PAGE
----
San Diego Congressman Darrell Issa is co-sponsoring a bill to help find alternative sites to store radioactive nuclear waste.
The bill would pair communities like San Diego with other communities around the nation that are interested in building so-called “interim storage” sites for high level nuclear waste.
Plans are underway to store dangerously radioactive spent fuel at the now shuttered San Onofre nuclear power plant, a site that is universally acknowledged as unacceptable for long-term storage. Two weeks ago, San Diego County Supervisors called on the federal government to live up to its promise and find a way to move the spent fuel.
Congress has failed to approve a permanent storage site, so the radioactive material is piling up at more than 100 sites around the country, including San Onofre.
Next week, the California Coastal Commission will vote on whether to approve Southern California Edison’s plans to expand its storage on site. Edison has a contract with Holtec International to partially bury more than 2,668 fuel assemblies that are currently sitting in cooling ponds.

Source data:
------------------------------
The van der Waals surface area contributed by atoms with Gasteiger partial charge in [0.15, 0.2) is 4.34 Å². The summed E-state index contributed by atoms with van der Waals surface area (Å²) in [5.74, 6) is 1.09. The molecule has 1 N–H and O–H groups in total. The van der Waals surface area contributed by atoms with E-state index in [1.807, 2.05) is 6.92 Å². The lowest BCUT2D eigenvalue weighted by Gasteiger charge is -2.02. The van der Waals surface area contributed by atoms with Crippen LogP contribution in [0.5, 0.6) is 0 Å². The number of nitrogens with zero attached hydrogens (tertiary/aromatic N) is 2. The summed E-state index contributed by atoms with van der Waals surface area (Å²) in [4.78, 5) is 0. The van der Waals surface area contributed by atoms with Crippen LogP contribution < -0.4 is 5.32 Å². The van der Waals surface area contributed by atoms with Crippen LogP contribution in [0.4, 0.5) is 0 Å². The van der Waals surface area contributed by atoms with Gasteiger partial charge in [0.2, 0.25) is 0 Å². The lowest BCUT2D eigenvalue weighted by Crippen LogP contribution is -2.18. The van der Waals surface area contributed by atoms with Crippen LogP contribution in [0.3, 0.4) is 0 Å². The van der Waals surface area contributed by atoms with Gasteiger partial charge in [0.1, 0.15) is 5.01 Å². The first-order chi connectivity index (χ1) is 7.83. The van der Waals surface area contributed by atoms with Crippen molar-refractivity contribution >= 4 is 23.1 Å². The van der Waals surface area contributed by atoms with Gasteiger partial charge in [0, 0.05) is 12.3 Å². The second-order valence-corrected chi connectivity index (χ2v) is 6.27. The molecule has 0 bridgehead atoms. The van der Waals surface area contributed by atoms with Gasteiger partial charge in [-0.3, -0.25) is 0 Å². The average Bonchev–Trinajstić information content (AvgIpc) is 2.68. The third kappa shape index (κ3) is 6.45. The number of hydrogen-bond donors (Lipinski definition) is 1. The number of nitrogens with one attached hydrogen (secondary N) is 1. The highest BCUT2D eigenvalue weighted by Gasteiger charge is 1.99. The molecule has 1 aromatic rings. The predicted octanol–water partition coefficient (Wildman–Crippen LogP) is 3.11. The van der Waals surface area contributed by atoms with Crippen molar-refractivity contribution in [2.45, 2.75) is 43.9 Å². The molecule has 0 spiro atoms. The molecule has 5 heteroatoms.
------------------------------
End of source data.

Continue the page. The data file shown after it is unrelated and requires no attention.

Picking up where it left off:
Coastal Commission staff are recommending approval, mainly because it’s better to have the radioactive waste buried in stainless steel canisters than floating in pools. But the canisters will be 100 feet from the ocean and just above the water table, in an area that’s prone to earthquakes and has several million people living around it.
No interim sites have been established yet, but companies are exploring possibilities in Texas and New Mexico.
A House bill proposed this summer would pave the way for a Texas company, “Waste Control Specialists," to start applying to the NRC for licenses to build an interim storage site in Andrews County.
David Victor, chair of Edison’s Citizens Engagement Panel, said he is not sure of the significance of Issa’s proposed legislation, but he is scheduled to meet with the congressman’s staff next week to discuss it and other matters.
It could take decades to get approval for an interim site for high level waste, and indeed, efforts to approve a low level radioactive waste storage site in California’s Ward Valley in the 1990s ultimately failed after years of debate.
The Nuclear Regulatory Commission has passed the “Waste Confidence Rule,” declaring it safe to store nuclear fuel on site for 100 years. But the storage canisters planned for San Onofre’s high level spent fuel are not licensed for more than 20 years.